In 2021, Some Things Changed, and Some Things Stayed the Same

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2021: Some Things Changed, and Some Things Stayed the Same

On January 6, 2021 armed protesters violently stormed, and occupied the Capitol of the United States of America. They wanted to “stop the steal”. Pictures don’t lie. 99.9% of the thousands of people involved were white. I would guess 75% or more of them were male. They were not protesting, marching, and rioting to move America forward. They were storming the capitol to protect their way of life and their freedom. Both ideas reflect their need to keep America the way it has always been, great for them, but not so great for everyone else.

Could you imagine what would have happened if the Jan 6th “protesters” were people of color? They would not have been able to get within a mile of the US Capitol. I’ll take it a step further. They would have been met with the same fury it took to clear Lafayette Park, which occurred on June 1, 2020. In that incident, protesters who were primarily people of color, were there to protest of the murder of George Floyd. They were met by pepper spray, tear gas, and rubber bullets. There was no hesitation to clear out “those”  protesters by any means necessary. But on Jan. 6, 2021, protesters were allowed to storm the US Capitol with little resistance at all.

In 2021, some things changed, and some things stayed the same.

Speaking of George Floyd, we did get a break when his murderer, Officer Derek Chauvin, was put on trial in March. For once, video evidence was indisputable. The world saw the execution of Mr. Floyd, and reaction to it was swift and overwhelming. There was no conceivable way that Chauvin could get off, or could he? Let’s be real, he had 18 complaints against him over his career which brought insignificant  reprimands here and there. Plus, he was “protected” by a blue wall of silence that is very high in the state of Minnesota. So we waited for the theatrics of the Chauvin trial.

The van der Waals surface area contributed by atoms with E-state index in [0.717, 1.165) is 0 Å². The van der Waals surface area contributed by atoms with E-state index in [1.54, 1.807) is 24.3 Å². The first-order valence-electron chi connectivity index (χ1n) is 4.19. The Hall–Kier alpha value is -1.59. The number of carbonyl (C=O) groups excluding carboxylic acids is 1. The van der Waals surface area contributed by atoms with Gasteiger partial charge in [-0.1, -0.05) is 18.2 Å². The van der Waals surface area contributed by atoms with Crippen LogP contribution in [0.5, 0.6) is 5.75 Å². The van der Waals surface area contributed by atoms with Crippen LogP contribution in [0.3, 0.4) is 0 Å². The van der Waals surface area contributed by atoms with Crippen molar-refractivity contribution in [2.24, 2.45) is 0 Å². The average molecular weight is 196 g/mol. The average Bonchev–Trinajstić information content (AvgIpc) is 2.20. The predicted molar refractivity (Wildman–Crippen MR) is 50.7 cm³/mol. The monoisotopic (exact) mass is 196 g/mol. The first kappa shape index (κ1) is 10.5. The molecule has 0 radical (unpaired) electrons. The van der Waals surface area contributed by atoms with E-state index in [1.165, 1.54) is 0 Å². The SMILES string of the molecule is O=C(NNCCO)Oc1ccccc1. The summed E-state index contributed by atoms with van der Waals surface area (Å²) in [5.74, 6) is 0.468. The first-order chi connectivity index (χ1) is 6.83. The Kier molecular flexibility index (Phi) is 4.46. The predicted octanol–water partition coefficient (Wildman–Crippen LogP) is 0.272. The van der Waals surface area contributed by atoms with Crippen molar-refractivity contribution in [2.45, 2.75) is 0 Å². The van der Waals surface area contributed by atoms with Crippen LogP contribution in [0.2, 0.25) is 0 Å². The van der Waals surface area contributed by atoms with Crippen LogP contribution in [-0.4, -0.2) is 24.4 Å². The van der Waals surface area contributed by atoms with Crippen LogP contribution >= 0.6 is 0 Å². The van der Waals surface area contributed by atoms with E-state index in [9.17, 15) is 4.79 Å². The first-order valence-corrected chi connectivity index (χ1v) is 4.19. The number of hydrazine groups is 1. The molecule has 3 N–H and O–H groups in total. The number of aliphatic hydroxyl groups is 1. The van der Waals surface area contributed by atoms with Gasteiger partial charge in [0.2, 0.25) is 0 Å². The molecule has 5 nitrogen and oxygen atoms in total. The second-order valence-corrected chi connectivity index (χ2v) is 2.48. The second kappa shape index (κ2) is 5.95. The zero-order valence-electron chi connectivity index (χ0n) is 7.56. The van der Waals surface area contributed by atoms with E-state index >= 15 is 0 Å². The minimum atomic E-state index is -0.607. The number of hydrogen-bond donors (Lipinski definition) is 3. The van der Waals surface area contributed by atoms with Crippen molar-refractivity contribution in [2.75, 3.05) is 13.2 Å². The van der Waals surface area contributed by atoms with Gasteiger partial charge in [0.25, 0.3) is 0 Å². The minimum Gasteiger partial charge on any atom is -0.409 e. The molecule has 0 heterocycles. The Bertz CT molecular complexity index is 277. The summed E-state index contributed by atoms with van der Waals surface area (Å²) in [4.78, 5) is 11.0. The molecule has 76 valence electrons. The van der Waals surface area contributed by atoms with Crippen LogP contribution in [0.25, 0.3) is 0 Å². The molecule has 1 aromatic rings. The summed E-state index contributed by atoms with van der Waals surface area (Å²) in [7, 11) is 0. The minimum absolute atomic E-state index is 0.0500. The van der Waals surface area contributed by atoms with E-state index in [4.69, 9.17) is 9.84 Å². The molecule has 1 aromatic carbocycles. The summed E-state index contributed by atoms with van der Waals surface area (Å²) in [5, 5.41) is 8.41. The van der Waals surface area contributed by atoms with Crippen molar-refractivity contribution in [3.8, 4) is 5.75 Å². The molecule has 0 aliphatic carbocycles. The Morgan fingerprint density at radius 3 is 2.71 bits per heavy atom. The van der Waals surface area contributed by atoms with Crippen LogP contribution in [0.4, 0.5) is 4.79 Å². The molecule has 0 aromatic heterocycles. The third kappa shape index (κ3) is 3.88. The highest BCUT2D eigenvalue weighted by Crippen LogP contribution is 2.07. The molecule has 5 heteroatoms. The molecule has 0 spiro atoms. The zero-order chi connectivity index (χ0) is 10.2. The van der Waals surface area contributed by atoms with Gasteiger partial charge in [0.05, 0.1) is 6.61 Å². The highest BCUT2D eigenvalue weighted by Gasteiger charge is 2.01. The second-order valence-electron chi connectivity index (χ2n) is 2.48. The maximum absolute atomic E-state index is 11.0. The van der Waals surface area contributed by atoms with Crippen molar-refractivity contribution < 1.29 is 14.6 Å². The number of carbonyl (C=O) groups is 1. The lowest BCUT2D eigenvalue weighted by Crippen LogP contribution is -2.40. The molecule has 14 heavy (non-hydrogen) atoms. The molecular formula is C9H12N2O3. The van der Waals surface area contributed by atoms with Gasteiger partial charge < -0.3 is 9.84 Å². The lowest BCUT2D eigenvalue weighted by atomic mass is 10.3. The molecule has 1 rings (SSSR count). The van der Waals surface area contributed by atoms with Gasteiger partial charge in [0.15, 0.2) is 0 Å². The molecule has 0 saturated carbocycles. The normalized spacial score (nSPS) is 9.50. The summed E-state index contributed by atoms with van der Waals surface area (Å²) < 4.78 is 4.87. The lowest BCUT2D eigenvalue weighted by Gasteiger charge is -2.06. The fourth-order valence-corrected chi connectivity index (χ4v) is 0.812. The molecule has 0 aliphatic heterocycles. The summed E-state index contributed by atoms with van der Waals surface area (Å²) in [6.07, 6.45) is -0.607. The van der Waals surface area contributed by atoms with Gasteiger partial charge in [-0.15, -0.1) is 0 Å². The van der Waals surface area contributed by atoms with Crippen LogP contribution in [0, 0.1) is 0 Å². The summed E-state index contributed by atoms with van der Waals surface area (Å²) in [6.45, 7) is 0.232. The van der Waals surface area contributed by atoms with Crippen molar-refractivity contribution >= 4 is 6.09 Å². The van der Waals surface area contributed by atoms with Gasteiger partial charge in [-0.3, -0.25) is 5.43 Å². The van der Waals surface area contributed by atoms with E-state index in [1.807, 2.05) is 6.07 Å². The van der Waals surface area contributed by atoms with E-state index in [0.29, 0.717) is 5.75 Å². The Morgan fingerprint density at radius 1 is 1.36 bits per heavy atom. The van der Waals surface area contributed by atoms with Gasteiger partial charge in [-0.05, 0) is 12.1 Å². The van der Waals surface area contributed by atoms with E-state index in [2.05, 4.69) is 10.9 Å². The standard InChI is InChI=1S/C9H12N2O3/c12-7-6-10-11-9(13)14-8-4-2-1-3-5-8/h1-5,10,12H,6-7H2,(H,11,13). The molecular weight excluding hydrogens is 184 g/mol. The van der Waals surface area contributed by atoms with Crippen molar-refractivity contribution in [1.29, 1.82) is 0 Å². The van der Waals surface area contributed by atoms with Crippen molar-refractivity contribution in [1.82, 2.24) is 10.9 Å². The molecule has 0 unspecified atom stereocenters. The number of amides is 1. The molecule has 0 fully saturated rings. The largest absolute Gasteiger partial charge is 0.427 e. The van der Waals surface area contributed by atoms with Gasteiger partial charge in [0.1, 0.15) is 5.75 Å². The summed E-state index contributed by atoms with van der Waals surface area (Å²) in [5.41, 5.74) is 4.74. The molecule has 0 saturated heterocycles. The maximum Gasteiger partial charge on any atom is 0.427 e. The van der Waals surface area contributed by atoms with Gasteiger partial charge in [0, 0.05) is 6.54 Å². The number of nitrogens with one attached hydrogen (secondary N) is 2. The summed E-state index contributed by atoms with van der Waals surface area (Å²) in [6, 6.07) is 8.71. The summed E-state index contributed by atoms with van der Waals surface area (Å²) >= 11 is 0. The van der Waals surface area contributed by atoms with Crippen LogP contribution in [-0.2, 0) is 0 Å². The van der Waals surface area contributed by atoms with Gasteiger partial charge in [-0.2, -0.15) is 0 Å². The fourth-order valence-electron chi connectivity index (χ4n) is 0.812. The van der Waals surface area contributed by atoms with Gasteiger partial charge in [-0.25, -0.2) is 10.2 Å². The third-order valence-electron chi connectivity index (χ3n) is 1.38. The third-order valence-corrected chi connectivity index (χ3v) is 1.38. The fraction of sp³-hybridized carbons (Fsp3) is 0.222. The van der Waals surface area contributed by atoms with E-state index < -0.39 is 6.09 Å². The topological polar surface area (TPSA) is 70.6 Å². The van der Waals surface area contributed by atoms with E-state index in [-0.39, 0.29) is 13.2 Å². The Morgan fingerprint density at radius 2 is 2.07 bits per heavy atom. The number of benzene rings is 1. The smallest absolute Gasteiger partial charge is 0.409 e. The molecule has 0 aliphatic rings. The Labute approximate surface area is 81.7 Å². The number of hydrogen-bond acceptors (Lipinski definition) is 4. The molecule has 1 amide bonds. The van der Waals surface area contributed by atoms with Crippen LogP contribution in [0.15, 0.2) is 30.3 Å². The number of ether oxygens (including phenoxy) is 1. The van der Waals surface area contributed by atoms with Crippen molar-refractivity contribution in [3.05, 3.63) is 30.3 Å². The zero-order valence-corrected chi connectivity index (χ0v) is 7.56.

As usual, the tactics of character assassination were on full display during the trial. First, the trial was referred to as the George Floyd trial. He wasn’t on trial: he’s dead. Next, the defense pointed to every character flaw they could find, in hopes it made him “deserve” his fate. Add the coverage by certain segments of the media, who were still able to give Chauvin a fighting chance for acquittal. The outcome was in doubt and the fix was in. Wait, Chauvin was guilty! However, his sentence was still considered light, given the charges. By the way, this marked only the second time an officer was convicted of murder. What was the other time? It was when an officer of color was convicted for killing a white woman.

In 2021, some things changed, and some things stayed the same.